Violent wind & horribly cold most of day. In the afternoon about an hour’s heavy rain, after which it is warmer & more still. Narcissi are out. Wild thyme out. Daffs beginning to go off a little. Sowed sweet peas, clarkia, phlox, sunflowers (dwarf), all where they are to flower. Resticked some of the roses, & put sticks for Canterbury bells. Too cold & wet to do much out of doors.
The Other Eric, a mere 22-hour walk away in Colchester, said, “Bitterly cold day, with heavy rain. Had to go out this afternoon in a torrential downpour to get bran, which is still 4/9 per half cwt. Felt very ill.”
Today’s News from Norway:
The British 148th Brigade lands at Andalsnes. General Paget is in command. Other British troops land at Molde. During the night part of the 5th Demi-brigade Chasseurs Alpins land at Namsos. There has, however, been a mistake made with the equipment for this force and they lack some of the bindings necessary for their skis.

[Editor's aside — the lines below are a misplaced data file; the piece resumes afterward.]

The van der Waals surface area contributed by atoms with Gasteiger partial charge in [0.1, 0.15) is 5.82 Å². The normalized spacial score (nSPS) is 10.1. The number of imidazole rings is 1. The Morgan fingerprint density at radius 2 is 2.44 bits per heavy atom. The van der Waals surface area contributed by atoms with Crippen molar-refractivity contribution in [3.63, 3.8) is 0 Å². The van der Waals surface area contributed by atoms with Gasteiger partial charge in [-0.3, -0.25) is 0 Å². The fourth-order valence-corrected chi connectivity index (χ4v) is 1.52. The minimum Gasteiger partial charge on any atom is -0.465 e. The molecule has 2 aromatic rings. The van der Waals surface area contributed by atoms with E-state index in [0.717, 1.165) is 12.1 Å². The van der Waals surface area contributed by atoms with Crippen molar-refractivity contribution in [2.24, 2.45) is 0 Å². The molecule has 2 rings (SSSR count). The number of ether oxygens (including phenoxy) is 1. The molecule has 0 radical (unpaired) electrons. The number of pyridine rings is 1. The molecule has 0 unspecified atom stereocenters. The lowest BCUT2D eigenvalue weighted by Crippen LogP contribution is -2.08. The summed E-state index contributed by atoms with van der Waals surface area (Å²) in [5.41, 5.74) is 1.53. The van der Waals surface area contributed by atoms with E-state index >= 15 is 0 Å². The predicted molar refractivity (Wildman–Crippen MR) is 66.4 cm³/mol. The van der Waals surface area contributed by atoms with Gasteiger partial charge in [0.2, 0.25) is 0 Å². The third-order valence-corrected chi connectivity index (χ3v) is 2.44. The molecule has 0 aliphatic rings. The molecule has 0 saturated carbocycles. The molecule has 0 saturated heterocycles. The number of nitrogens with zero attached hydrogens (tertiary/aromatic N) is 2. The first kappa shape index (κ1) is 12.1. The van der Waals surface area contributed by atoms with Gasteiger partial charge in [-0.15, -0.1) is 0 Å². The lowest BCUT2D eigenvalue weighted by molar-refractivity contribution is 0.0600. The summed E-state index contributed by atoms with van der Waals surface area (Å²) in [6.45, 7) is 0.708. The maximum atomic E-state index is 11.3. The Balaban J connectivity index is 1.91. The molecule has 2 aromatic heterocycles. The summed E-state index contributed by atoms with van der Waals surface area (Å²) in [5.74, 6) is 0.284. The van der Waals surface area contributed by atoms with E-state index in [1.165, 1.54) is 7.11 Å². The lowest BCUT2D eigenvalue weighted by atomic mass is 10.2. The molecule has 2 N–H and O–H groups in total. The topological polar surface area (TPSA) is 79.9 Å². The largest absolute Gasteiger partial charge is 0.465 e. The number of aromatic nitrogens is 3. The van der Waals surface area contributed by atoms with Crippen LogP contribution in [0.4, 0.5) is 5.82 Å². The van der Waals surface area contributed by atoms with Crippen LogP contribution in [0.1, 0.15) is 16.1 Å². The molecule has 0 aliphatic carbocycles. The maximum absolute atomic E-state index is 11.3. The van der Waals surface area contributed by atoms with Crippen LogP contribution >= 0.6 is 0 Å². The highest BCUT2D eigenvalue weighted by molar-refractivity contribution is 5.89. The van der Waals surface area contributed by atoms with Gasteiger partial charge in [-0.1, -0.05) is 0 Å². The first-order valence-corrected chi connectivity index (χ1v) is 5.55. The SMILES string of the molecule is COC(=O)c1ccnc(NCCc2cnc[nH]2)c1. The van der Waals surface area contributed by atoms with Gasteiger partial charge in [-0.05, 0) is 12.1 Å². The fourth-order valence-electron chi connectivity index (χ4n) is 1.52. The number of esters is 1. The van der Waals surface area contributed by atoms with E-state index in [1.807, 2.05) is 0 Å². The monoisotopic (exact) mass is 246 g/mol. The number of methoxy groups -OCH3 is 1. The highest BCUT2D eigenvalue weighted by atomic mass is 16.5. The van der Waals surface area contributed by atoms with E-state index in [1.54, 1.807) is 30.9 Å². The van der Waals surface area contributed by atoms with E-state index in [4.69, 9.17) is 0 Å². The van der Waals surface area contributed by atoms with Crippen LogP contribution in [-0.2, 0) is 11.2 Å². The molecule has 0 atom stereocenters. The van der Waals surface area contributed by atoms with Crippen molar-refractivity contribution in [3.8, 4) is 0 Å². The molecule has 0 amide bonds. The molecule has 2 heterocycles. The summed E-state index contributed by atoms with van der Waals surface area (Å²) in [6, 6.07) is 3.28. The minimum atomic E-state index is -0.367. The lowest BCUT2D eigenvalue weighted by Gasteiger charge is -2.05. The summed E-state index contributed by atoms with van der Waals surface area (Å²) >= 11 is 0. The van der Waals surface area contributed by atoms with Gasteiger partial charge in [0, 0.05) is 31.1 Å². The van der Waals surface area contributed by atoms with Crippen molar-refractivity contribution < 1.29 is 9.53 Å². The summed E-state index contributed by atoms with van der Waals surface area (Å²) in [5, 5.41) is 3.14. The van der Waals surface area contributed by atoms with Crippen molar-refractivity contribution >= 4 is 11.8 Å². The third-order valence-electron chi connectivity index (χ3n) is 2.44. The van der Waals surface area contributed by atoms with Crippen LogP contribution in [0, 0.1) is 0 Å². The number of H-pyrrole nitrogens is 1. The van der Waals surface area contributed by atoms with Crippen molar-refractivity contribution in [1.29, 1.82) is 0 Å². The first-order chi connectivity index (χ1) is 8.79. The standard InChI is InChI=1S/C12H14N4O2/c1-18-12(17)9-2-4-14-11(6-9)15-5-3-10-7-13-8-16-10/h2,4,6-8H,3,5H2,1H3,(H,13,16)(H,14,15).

“Daff’s beginning to go off a little.”
“I say. How can you tell?”
“He keeps hopping around, going, ‘Woo-Hoo!'”
For those who occasionally ask what Orwell got out of what to some might appear to be the drudgery of routine gardening, the extract from his autobiographical note supplied by Steve supplies the answer:
‘Outside my work the thing I care about most is gardening, especially vegetable gardening.’
Note that he doesn’t say ‘the thing I like best’ but the thing I care about most’. This is Orwell asserting his Englishness just as he does when he drinks warm beer at the Moon Under the Water. He doesn’t need to wave a flag or belt out an anthem, he just acts in a certain quiet way armed with spade and rake and hoe. If the Englsh National Party were to propose turnng every bit of wasteland in England (including Parliament Green) into allotments and put compulsory gardening on the school timetable, they might just be worth a vote.
Yes, well, at least there wasn’t a volcano.